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These students got into Harvard — till their acceptance letters were revoked

Many high-school students can only dream of getting into an Ivy
League college. These students got in — to Harvard, no less —
but then acted in a way that caused the school to revoke their
acceptance letters.

At least 10 would-be incoming freshmen at Harvard University’s
undergraduate entity, Harvard College, had their admissions
rescinded in mid-April, after the school discovered messages
they were exchanging in a private Facebook


group chat that included racially and sexually
abusive images, according to the student newspaper the Harvard Crimson.

After Harvard set up an official Class of 2021 group, the 10
students in question created their own “R-rated” group. The
content there — “memes” consisting of photos with large
captions scrawled across them — ridiculed the Holocaust,
minorities and the death of children.

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“Think before you post — this is avoidable,” said Peg Samuel,
founder of digital marketing and strategies firm Social
Diva Media
in New York. “Most people do have something to

Rachael Dane, a spokeswoman for Harvard College, said the
school doesn’t publicly comment on the admissions status of
individual applicants, but the school’s policies show it
reserves the right to withdraw any admissions offer.

See: Why you should quit all social media right

Social media can be a dangerous place for students and
employees, as well as prospective students and employees.
Companies check social-media accounts on such
platforms as Facebook


 , Twitter


and even YouTube


to learn more about applicants and see how they
portray themselves online. Just as revealing political stances
can be a wrong move for potential employees, students and applicants,
too, should be mindful of the photos and other content they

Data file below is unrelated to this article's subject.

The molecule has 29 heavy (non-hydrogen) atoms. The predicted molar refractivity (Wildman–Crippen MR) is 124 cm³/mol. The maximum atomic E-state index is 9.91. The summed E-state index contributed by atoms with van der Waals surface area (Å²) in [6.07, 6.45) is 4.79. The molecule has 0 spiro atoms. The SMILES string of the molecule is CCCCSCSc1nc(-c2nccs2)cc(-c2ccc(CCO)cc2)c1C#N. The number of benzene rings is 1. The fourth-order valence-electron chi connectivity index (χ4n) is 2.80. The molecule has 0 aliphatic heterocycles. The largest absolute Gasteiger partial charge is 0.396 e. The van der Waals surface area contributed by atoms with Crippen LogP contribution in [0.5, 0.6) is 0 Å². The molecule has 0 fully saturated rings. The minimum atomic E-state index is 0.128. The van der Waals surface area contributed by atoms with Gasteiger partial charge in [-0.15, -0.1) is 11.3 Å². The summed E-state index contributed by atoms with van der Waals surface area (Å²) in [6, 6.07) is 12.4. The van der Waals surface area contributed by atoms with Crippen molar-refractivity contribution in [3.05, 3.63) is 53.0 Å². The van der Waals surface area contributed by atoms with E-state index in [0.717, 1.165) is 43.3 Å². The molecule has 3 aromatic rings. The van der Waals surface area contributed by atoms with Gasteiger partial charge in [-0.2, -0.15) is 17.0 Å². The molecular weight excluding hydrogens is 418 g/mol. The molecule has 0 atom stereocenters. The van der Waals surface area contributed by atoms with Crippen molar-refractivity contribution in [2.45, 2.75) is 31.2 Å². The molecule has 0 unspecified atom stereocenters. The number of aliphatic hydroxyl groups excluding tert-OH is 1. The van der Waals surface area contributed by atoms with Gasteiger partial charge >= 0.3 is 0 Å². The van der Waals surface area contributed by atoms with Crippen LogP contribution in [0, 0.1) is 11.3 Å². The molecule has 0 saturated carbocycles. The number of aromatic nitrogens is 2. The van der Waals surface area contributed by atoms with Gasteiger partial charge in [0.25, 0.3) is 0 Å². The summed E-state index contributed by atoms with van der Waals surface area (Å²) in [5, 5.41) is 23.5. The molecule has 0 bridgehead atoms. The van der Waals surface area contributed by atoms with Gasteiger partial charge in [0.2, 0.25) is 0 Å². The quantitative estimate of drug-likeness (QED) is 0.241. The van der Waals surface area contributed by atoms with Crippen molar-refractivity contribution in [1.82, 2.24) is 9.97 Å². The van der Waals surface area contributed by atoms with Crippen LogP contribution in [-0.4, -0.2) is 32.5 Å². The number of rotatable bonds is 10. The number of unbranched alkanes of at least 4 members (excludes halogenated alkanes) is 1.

share online.

See also: One person you should never unfriend on

But it goes beyond posting unflattering pictures — in an
attempt to be funny or to go viral, people posting memes and
other such content can easily make harmful missteps. The
comedian Kathy Griffin, most recently, offended
many people when she posted an image of herself holding a
bloody mask resembling President Donald Trump — in response,
some of her upcoming comedy shows were canceled, and she was
fired from her job co-hosting CNN’s New Year’s Eve coverage.

Social-media companies, including Facebook, are starting to
target explicit content — the company
announced earlier this year it planned to hire 3,000 people to
remove violent posts and hate speech by using new tools it’s
creating, and will be working with law enforcement, as well.
Twitter doesn’t ban graphic or violent content, but such
material may be marked as sensitive media.

Online posts, even when occurring in private conversations, can
easily become public, Samuel said, because anyone can take and
pass along a screen shot of an image or text. Even a harmless
post could be taken the wrong way, since a person’s audience
may not read or see the content as the poster intended.
“Sometimes the tone is lost, sarcasm is lost and intention is
lost,” Samuel said. “What you’re posting can be totally
different from what you’re saying.”

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